Zoology and the animal world also have a wonderful expression here. It begins with prehistory, a whole hall displays models and skeletons of dinosaurs. In other halls, there are a variety of stuffed animals, including some of the extinct species. There are also skulls and skeletons of different animals, while the highlight of this wing is undoubtedly a giant whale skeleton, 5 meters long.

After visiting the museum, you are welcome to stroll through the green park around it, Giardini Pubblici Indro Montanelli. The park has wonderful lawns and many statues are scattered around it. It also has climbing facilities for children, and on Sundays, they also have an electric carousel, bumper cars and more of the kind. Space lovers are also welcome to visit the planetarium.


Entrance is free on the first Sunday of every month and Tuesdays from 2 pm.

A Closer Look:

#About the Acropolis Above the City

You are in one of the most impressive and famous sites in the world, and without a doubt one of the more exciting remains left from the ancient world - the Acropolis. Here, standing tall above the city is a complex for 2,500 years old, full of glory and splendor of the ancient temples.

The name Acropolis means in Greek the Upper City. This is a reinforced hilled that was common in ancient Greece at the time. Actually, the Acropolis was originally used as residential areas for the residents of Athens. Its height and steep cliffs made the Acropolis into a perfect fortress, and protected the citizens against invaders. On the hills the kings would built their castles, and around them lived the commoners. Only when Athens' population grew, slowly people started moving to the foothills of the Acropolis, slowly making it the new religious center of the city. So at the Acropolis, more temples were built for the city.

This is exactly the area you are looking at now - a collection of temples and royal buildings from ancient Athens, where part of the buildings were built during the Roman period, like the library of of Emperor Hadrianus, that was built on the northern side of the Acropolis, in 132 BC

The meaning of the word Acropolis in Greek is - Above the city. See in Guidol's photos, how much the Acropolis of Athens really exemplifies these words.


The entrance ticket into the Acropolis, beyond entrance into all the sites at the location, also a few other sites in the area, like the Ancient Agora, the Museum of Archeology of Kerameikos, and more.

Entrance is free on the first Sunday of each month. During tourist season (July-September), entrance is actually free on the second Sunday of each month. Additionally, between November 1st and March 31st, the entrance is free on every Sunday of the month.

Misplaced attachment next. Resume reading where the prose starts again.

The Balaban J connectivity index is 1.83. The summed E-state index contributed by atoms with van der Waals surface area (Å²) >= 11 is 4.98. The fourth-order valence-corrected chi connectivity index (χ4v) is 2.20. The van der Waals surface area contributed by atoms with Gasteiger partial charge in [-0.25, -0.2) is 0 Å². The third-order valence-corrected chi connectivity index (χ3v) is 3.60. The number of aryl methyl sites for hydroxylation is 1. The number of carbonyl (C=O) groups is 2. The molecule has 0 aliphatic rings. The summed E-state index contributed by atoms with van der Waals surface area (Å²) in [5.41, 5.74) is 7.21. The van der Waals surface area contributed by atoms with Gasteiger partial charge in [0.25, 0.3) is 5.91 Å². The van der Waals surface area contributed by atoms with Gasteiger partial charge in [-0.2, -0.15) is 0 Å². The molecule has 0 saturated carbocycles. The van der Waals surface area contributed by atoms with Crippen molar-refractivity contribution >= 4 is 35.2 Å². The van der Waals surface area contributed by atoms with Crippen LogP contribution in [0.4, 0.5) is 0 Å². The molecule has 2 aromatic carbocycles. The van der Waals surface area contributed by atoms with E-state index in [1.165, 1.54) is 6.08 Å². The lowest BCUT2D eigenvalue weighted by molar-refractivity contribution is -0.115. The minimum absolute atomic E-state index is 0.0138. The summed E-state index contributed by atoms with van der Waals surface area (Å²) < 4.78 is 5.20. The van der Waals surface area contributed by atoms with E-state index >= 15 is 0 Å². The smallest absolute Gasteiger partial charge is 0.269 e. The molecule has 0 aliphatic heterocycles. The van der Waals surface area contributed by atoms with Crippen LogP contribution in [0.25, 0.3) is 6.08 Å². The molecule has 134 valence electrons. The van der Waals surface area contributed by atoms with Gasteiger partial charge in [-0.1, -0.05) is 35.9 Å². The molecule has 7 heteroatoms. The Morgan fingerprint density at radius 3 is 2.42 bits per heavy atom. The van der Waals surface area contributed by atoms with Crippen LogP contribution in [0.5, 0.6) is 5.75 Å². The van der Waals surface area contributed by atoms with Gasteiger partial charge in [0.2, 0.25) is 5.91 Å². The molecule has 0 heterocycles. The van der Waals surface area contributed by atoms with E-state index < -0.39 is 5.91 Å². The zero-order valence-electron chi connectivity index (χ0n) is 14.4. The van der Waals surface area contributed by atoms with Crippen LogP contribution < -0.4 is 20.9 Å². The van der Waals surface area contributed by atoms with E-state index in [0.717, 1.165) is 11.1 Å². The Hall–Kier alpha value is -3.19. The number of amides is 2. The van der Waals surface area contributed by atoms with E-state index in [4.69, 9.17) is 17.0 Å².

Especially during the sunset, and 159 meters above sea level, the Acropolis is a great view point for the city of Athens, that will be laid out right in front of you.

A View from Above:


MOCA Geffen Contemporary
#About the Small Museum for Contemporary Art

The MOCA Geffen Contemporary, or MOCA Geffen for short, is a small museum. In the past it was called the Contemporary Museum and it is great, especially for modern art enthusiasts.

The MOCA Geffen was planned by the American architect Frank Gehry. It is located in a building that used to be a parking lot for police cars. The museum spaces are huge, and befitting the kinds of installations that are shown here.

The MOCA Geffen shows fascinating collections of modern art and has a wide variety of temporary exhibits that change often. To see when exhibits are showing at the museum visit the museum website attached below.

The entrance to the museum is free every Thursday between 5:00 pm and 8:00 pm, as well as for children under the age of 12.

A Closer Look:


Another Look:

Laberint d'Horta Park
#About the Park with the Maze

The maze park is located near the campus of the University of Barcelona. It was first opened to the public in 1971. The romantic park is built in the Italian style, and around are statues of Greek Mythology figures. It is ancient and historic, and you can see buildings here from the 18th century.

The park is well maintained and taken care of, mostly because this used to be part of the house of a noble family. Good weather and the fresh air pulled the nobility to build summer homes in the area, and vacation here. The size of the original mansion that stood here was 540,000 square meters. The park where you are standing now sits on 73,000 square meters of that land.